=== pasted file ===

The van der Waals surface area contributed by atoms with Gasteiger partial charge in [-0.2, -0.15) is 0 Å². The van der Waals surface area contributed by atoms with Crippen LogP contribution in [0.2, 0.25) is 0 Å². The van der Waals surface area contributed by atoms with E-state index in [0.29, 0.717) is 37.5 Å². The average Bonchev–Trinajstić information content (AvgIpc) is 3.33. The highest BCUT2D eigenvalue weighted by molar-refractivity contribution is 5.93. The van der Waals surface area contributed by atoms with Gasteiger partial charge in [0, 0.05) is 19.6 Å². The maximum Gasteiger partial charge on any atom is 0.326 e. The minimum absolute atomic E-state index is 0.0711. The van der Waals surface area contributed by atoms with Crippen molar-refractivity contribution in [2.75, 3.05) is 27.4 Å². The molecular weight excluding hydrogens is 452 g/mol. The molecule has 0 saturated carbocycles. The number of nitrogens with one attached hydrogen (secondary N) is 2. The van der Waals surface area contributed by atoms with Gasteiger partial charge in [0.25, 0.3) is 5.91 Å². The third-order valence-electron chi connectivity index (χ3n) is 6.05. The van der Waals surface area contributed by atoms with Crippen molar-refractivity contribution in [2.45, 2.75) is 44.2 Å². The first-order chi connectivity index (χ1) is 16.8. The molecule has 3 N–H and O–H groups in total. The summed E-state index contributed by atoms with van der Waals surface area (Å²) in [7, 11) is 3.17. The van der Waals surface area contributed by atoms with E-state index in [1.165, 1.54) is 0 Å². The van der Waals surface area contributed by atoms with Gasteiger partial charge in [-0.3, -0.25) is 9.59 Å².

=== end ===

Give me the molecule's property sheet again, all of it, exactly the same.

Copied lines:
The van der Waals surface area contributed by atoms with Gasteiger partial charge in [-0.2, -0.15) is 0 Å². The van der Waals surface area contributed by atoms with Crippen LogP contribution in [0.2, 0.25) is 0 Å². The van der Waals surface area contributed by atoms with E-state index in [0.29, 0.717) is 37.5 Å². The average Bonchev–Trinajstić information content (AvgIpc) is 3.33. The highest BCUT2D eigenvalue weighted by molar-refractivity contribution is 5.93. The van der Waals surface area contributed by atoms with Gasteiger partial charge in [0, 0.05) is 19.6 Å². The maximum Gasteiger partial charge on any atom is 0.326 e. The minimum absolute atomic E-state index is 0.0711. The van der Waals surface area contributed by atoms with Crippen molar-refractivity contribution in [2.75, 3.05) is 27.4 Å². The molecular weight excluding hydrogens is 452 g/mol. The molecule has 0 saturated carbocycles. The number of nitrogens with one attached hydrogen (secondary N) is 2. The van der Waals surface area contributed by atoms with Gasteiger partial charge in [0.25, 0.3) is 5.91 Å². The third-order valence-electron chi connectivity index (χ3n) is 6.05. The van der Waals surface area contributed by atoms with Crippen molar-refractivity contribution in [2.45, 2.75) is 44.2 Å². The first-order chi connectivity index (χ1) is 16.8. The molecule has 3 N–H and O–H groups in total. The summed E-state index contributed by atoms with van der Waals surface area (Å²) in [7, 11) is 3.17. The van der Waals surface area contributed by atoms with E-state index in [1.165, 1.54) is 0 Å². The van der Waals surface area contributed by atoms with Gasteiger partial charge in [-0.3, -0.25) is 9.59 Å².